Priscilla M. (Houston, TX)
A Story of Courage
Last Train to Istanbul is a story of courage, but not the blockbuster kind Hollywood likes to portray. It is the quiet courage of convictions born of love, patriotism, and compassion. The story unfolds slowly and thoughtfully, laying the groundwork for a satisfying conclusion. The careful layering of relationships, both personal and political, is part of the essential framework.
Turkey, strategically placed, is being pressured by the Allies and by Germany to choose sides in the early days of WWII. Macit is an official in the government's general staff and attend endless meetings as Turkey tries to remain neutral. His wife Sahiba grieves over the estrangement of her sister Selva, who, against her Muslim family's wishes, marries a Turkish Jew and moves to Paris. Selva and her husband Rafe move from Paris to Marsielle to try to escape the ever tightening noose being drawn by the Gestapo. The fate of all Turkish citizens, Jews and Muslim, hangs in the balance as Hitler moves farther into France.
The main characters in this story are believable and solid. Some you will identify with more than others, but all play a part in developing the story. I learned a lot about the people of Turkey and how they took care of all their citizens, regardless of religious affiliation, during WWII.
Bea C. (Liberty Lake, WA)
Saving Turkish Jews
The historical part of this book is very interesting. I had never read anything about Turkey's involvement in saving Jews during WWII. Parts of the book were filled with suspense and I had no trouble finishing the book. The only thing that kept it from being a 4 star book is that the characters were rather one dimensional and too good to be true. If you like historical fiction, this one would be good, it being a step up from a romance novel.
Catherine M. (Mankato, MN)
Last Train to Istanbul
Ayse Kulin's engaging and illuminating "Last Train to Istanbul" is, throughout its pages, a story of separation and connection. From a broad perspective, Turkey struggles to remain disengaged from the war raging throughout Europe while England, Germany, and Russia seek to draw it (not she, as used in the story) in. At the same time, but from a more focused perspective, the main characters—individuals, families, and Turkey's courageous and honorable diplomats—grapple with distances (literally and figuratively), discord, and constancy between and among themselves.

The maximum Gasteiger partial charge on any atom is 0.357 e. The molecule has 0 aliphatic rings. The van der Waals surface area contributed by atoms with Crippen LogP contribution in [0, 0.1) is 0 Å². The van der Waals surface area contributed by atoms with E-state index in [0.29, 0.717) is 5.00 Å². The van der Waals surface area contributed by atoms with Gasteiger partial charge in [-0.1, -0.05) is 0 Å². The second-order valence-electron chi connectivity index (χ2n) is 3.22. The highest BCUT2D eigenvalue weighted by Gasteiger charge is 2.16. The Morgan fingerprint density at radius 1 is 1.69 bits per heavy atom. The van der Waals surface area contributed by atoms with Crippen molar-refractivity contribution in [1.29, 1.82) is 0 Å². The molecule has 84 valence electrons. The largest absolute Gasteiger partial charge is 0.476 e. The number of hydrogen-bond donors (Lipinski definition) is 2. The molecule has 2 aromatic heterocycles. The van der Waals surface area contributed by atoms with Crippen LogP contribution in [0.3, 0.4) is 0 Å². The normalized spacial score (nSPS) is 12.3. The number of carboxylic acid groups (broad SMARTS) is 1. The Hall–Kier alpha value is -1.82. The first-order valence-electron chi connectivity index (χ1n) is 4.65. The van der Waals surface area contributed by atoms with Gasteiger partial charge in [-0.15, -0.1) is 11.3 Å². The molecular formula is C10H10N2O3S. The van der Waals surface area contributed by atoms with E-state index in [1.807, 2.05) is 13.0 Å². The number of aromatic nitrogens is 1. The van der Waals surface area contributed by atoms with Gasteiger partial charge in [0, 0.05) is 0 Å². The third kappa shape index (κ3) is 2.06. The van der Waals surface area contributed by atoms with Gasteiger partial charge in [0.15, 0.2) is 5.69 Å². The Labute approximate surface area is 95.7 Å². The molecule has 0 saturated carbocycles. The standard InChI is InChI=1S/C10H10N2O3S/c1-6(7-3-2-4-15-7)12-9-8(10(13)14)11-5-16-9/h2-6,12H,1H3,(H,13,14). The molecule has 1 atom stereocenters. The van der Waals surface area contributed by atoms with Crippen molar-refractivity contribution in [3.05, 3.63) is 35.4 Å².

I learned a great deal from reading Kulin's book. As with Thomas Keneally's "Schindler's List", I came to understand a bit more about morality, valor, and decency during dishonorable and abhorrent times.
Linda M. (Windsor, CA)
I found Last Train to Istanbul to be a very good book. It relates historical events from WWII (previously unknown to me) in a compelling way. The author tells a great story, and her characters and settings are beautifully painted. The reader gets a wonderful idea of the beauty of Turkey as well as the fear of living in Occupied France during the war. The author does a very good job of giving the reader enough information about each of the characters and then brings them together in the last quarter of the book. The author wove together actual people and events into her story so the reader learns a lot about Turkey's role in WWII as well as the protection they afforded their citizens living in German occupied lands. I think it would make a good book club choice as well.
Laurie F. (Brookline, MA)
Best Read in a Long Time
Bravo to Ayse Kulin and her translator John W. Baker for such a rich and poignant story. Last Train to Istanbul takes you on a journey with two Turkish sisters, their families and their acquaintances, all who lead separate lives during the German occupation. Despite the events, the sisters cling to one another though their memories and concerns during this dark time in during Hitler's march. Each character takes a different path, through their ideals and political survival to end up on the Last Train. A highly recommended read!
Carolyn L. (Cincinnati, OH)
Jews and Turkey--A Lesser Known Story
The Last Train to Istanbul gives readers a glimpse into life in Turkey as WW II presses on the country's doorstep. It is the story of an open-minded family that will confront their daughter's decision to marry a Jewish boy only to cause Selva and her husband Rafael to move to France where they hope to find happiness.
In France, the Nazis are escalating their efforts to round up Jews. Faced with the possible loss of her husband, Selva turns to the Turkish Consulate for help to save her family.
Eileen F. (Drexel Hill, PA)
Bumpy Ride Home
Interesting facet of WWII involving Turkish citizens escaping Vichy ruled France. The book gives a good insight into the role of the diplomatic corps in aiding citizens. Some of the main characters seemed self involved and unaware of the scope of the war. Some plot lines went no where. Also the translation seemed stilted at points during the story.